(2) If the child remains in custody, the dispositional hearing shall be held within thirty (30) days after the adjudicatory hearing. If the child is released from custody or was not taken into custody, then the disposition hearing shall be held within sixty (60) days after the adjudicatory hearing.

(3) Notice of the disposition hearing shall be given to the child and the child's parent, guardian or custodian, the child's counsel and any other person the Court deems necessary for the hearing at least seven (7) days prior to the hearing in accordance with '36.407 of this Chapter.

(4) In the disposition hearing, the Court may consider all relevant and material evidence determining the questions presented, including oral and written reports, and may rely on such evidence to the extent of its probative value even though not otherwise competent. The Court shall consider any predisposition report, physician's report or social study it may have ordered and afford the child, the child's parent, guardian or custodian and the child's counsel an opportunity to controvert the factual contents and conclusions of the report(s). The Court shall also consider the alternative predisposition report or recommendations prepared by the child or the child's counsel, if any.

(5) If a child is found by the Court to be a juvenile offender, the Court may make and record any of the following orders of disposition for the child's supervision, care and rehabilitation:

(a) Permit the child to remain with his parent, guardian or custodian, subject to such conditions and limitations as the Court may prescribe.

(b) Place the child in the legal custody of a relative or other suitable person, subject to such conditions and limitations as the Court may prescribe.

(c) Order the child to pay restitution (as defined in '36.329 of this Chapter).

(d) Place the child under protective supervision (as defined in '36.328 of this Chapter) under such conditions and limitations as the Court may prescribe.

(e) Place the child on probation (as defined in '36.327 of this Chapter) under such conditions and limitations as the Court may prescribe.

(f) Place the child in a juvenile facility designated by the Court, including alcohol or substance abuse, emergency shelter or halfway house, emergency foster home, foster home, group home, shelter home or secure juvenile detention facility.


36.414 Review, Modification, Revocation, Extension or Termination of Dispositional Orders.

(1) Dispositional orders are to be reviewed at the Court's discretion at least once every six (6) months.

(2) The Court may hold a hearing to modify, revoke or extend a disposition order at any time upon the motion of:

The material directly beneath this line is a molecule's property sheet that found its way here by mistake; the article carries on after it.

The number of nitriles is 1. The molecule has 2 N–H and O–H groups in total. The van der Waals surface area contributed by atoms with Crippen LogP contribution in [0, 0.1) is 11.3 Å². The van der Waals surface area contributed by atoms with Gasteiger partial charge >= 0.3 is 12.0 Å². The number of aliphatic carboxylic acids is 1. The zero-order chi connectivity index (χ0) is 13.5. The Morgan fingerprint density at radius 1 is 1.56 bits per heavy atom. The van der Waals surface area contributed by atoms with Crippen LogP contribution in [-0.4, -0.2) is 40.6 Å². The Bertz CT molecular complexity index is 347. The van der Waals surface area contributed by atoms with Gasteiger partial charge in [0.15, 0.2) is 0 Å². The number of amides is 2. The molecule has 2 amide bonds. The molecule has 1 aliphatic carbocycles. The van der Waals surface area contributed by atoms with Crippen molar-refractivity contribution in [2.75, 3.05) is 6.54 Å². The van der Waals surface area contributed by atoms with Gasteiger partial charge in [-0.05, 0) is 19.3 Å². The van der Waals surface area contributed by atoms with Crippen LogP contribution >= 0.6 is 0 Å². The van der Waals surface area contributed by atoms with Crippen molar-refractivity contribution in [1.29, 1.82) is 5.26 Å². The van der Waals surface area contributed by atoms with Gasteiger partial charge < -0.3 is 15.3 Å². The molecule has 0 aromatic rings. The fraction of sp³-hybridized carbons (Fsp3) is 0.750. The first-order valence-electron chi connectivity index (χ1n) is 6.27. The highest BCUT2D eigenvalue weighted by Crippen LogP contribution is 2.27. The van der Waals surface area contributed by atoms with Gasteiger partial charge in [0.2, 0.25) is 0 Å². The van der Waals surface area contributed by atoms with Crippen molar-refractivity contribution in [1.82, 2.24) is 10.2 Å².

(a) The child.

(b) The child's parents, guardian or custodian.

(c) The child's counsel.

(d) The juvenile probation officer.

(e) The prosecutor.

(f) The institution, agency or person vested with legal custody of the child or responsibility for protective supervision.

(g) The Court on its own motion.

(3) A hearing to modify, revoke or extend the disposition order shall be conducted according to '36.412.

(4) When the child reaches seventeen (17) years of age, all disposition orders shall automatically terminate unless the original disposition order was made within one (1) year of the child's seventeenth (17th) birthday or after the child had reached seventeen (17) years of age, in which case the disposition order may not continue for more than one (1) year. The records concerning the child shall be destroyed according to '36.*03 of this Chapter.


36.415 Probation Violation Hearings.

(1) If a juvenile offender is placed on probation, the Court or the juvenile probation officer may prescribe limitations on the juvenile. This may include but is not limited to house arrest and curfews as well as community service activities.

(2) If the juvenile fails to comply with the probation requirements or commits subsequent juvenile offenses or juvenile status offenses, the Court may conduct a probation violation hearing separate from a disposition review hearing pursuant to '36.413.

(3) The Court Clerk shall issue a notice of hearing to the juvenile. The notice shall include a copy of the probation violation petition, and a notice that the probation violation hearing will occur and that the juvenile will need to have any and all witnesses at the Court on that day. The juvenile may contact the Court Clerk for issuance of any subpoenas necessary.